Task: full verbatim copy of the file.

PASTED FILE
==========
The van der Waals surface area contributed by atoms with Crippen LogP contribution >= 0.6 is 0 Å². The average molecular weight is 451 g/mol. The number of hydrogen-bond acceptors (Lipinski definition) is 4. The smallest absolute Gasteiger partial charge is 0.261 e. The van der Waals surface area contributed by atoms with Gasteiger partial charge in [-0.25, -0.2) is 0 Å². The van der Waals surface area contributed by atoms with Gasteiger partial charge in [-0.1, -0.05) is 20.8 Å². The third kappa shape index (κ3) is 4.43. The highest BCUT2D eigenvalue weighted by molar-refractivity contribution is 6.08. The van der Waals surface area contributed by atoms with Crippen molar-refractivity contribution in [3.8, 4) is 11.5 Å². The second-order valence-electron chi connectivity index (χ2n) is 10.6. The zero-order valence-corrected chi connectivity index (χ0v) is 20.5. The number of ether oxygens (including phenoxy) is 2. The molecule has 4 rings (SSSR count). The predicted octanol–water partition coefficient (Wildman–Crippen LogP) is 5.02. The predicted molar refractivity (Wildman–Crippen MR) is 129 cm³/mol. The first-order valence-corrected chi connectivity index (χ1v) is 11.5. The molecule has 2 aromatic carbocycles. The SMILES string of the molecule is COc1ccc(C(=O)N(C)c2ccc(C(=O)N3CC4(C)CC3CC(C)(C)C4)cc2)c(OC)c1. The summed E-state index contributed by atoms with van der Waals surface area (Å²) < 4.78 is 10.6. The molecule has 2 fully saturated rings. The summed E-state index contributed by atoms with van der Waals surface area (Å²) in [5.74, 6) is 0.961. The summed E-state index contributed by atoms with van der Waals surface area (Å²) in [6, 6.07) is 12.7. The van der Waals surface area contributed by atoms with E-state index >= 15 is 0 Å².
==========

The van der Waals surface area contributed by atoms with Crippen LogP contribution >= 0.6 is 0 Å². The average molecular weight is 451 g/mol. The number of hydrogen-bond acceptors (Lipinski definition) is 4. The smallest absolute Gasteiger partial charge is 0.261 e. The van der Waals surface area contributed by atoms with Gasteiger partial charge in [-0.25, -0.2) is 0 Å². The van der Waals surface area contributed by atoms with Gasteiger partial charge in [-0.1, -0.05) is 20.8 Å². The third kappa shape index (κ3) is 4.43. The highest BCUT2D eigenvalue weighted by molar-refractivity contribution is 6.08. The van der Waals surface area contributed by atoms with Crippen molar-refractivity contribution in [3.8, 4) is 11.5 Å². The second-order valence-electron chi connectivity index (χ2n) is 10.6. The zero-order valence-corrected chi connectivity index (χ0v) is 20.5. The number of ether oxygens (including phenoxy) is 2. The molecule has 4 rings (SSSR count). The predicted octanol–water partition coefficient (Wildman–Crippen LogP) is 5.02. The predicted molar refractivity (Wildman–Crippen MR) is 129 cm³/mol. The first-order valence-corrected chi connectivity index (χ1v) is 11.5. The molecule has 2 aromatic carbocycles. The SMILES string of the molecule is COc1ccc(C(=O)N(C)c2ccc(C(=O)N3CC4(C)CC3CC(C)(C)C4)cc2)c(OC)c1. The summed E-state index contributed by atoms with van der Waals surface area (Å²) < 4.78 is 10.6. The molecule has 2 fully saturated rings. The summed E-state index contributed by atoms with van der Waals surface area (Å²) in [5.74, 6) is 0.961. The summed E-state index contributed by atoms with van der Waals surface area (Å²) in [6, 6.07) is 12.7. The van der Waals surface area contributed by atoms with E-state index >= 15 is 0 Å².